INTERNATIONAL: THE WORLD’S TOP CLIENTS; Witty ad campaign raises airline’s profile

Braathens SAFE believes funny ads are popular with Norwegian punters. Margaret Olley reports

Braathens SAFE believes funny ads are popular with Norwegian punters.

Margaret Olley reports

Naked men bursting in on their in-laws. Norwegian couples wife-swapping

in an African jungle. Humour plays a large part in the advertising

campaigns of the Norwegian airline, Braathens SAFE.

The family-owned airline turned to comedy in its advertising two years

ago with the Cannes award-winning television spot, ‘naked lunch’,

through its agency of ten years, Leo Burnett Oslo.

The ad stars a husband arriving home unexpectedly. He strips off in the

hall, puts a red rose between his teeth and bursts into the living room

to surprise his wife - only to find her with her parents sitting down to

afternoon tea. The message of the ad? Braathens’ flights are so cheap

you can fly your parents down for the weekend any time you like.

However, although the ad proved to be a favourite with international

judges, the campaign overall did not move any tickets, according to

Svein Oyvag, the marketing director of Braathens.

So the airline shunned television in its marketing for a time, moving

back into print ads, and Burnetts concentrated on building up its market

share in Norway.

This strategy has proved successful. The carrier’s share of the

Norwegian market rose to 51.8 per cent in 1995, up from 50 per cent in

1994, with the number of international passengers rising by 33 per cent.

More importantly perhaps, its pre-tax profits rose to 774 million

Norwegian crowns in 1995 compared with 671 million crowns in 1994.

But Braathens didn’t stay away from the small screen for long. It went

back on television last October to publicise its links with British

Airways and its frequent flier points scheme (known as BRAcard).

The new television spot features a Norwegian couple travelling in

Africa, using their frequent flier points. They come face-to-face with a

tribal African couple in the jungle and try to communicate. The

situation ends in complete confusion with the African man leaving with

the Norwegian woman.

Though the television ad was a success, an accompanying print campaign

was accused of racism and one execution was subsequently withdrawn.

Overall, however, the number of BRAcard members soared from 80,000 to

the current level of 170,000, and 400 people now join the scheme each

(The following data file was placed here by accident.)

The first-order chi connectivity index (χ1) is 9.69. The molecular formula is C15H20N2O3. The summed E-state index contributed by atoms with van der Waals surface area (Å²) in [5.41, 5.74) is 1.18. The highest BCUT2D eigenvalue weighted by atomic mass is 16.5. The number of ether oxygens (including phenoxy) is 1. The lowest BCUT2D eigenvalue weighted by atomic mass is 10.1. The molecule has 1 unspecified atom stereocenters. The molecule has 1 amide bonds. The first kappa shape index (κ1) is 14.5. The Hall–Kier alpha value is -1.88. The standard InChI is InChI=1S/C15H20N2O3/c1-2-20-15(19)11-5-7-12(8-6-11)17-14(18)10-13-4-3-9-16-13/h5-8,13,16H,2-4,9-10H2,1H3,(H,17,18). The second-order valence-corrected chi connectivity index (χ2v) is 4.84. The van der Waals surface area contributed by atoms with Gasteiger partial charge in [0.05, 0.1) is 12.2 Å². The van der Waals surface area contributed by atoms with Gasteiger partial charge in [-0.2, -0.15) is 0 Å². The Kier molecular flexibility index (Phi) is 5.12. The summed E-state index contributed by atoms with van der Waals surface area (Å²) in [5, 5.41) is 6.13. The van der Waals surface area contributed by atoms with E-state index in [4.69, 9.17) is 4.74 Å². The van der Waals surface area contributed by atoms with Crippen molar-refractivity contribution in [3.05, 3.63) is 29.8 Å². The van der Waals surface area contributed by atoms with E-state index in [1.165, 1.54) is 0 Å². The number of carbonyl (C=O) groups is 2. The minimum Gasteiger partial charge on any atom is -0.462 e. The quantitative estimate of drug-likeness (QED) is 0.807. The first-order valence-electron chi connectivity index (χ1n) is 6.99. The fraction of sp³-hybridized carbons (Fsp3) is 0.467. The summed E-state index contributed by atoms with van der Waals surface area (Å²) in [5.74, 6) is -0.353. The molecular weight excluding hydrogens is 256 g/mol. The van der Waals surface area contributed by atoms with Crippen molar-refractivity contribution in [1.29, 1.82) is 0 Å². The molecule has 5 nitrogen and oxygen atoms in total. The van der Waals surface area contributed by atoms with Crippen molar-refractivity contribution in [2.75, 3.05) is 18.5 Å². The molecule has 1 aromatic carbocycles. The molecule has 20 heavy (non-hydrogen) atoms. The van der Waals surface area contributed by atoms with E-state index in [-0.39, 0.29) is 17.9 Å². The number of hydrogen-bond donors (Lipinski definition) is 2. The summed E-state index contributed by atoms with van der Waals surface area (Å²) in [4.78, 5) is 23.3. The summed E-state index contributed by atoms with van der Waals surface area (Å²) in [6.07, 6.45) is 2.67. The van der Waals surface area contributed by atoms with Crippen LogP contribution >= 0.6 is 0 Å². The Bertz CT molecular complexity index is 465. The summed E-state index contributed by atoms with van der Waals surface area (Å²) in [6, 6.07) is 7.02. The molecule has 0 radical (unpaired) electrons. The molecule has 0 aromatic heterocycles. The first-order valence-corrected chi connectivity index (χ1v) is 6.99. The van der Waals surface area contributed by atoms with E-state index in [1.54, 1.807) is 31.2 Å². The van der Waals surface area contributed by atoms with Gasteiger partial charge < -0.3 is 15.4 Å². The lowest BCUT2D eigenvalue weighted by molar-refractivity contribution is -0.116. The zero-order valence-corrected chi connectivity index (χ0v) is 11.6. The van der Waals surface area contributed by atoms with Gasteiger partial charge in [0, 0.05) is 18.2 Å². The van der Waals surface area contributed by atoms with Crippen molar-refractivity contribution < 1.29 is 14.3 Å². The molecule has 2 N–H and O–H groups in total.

More recent marketing has concentrated, according to ¯yvŒg, on building

up loyalty through print advertising and direct mail, and a special

promotion to commemorate the airline’s silver jubilee was particularly


‘We sold 200,000 tickets in just four days, with one ticket being booked

every one-and-a-half seconds, which really raised our profile,’ Oyvag

says. This claim is bourne out by domestic passenger traffic figures -

up 9 per cent January to May, compared with the previous year.

The airline now hopes that its recent moves will lift both its profile

and its game in the Scandinavian market, where Scandinavian Airlines

Systems, owned by the governments of Norway, Denmark and Sweden, has, to

date, dominated the skies.

Daily flights by Braathens on the heavily-used, one-hour route between

Oslo and Stockholm are due to start on 27 October, putting it in direct

competition with SAS. The airline, majority-owned by Ludv S. Braathens,

has won nine daily slots from Stockholm and eight from Oslo. It is

aiming for a market share of 25 per cent on the Oslo-Stockholm route

within two or three years.

In addition, last month Braathens announced a move which gave it a

foothold in the Swedish market with the purchase of the loss-making

Swedish domestic airline, Transwede, that has five Fokker-100 aircraft

serving five destinations in Sweden.

These expansion moves are due to be backed up by an advertising campaign

scheduled for October and November to run in Norway and Sweden. It will

probably stick to print, but will definitely retain the airline’s

hallmark of humour.

‘We will keep our media strategy of doing ads in a warm way with a human

element and a touch of humour,’ Oyvag comments.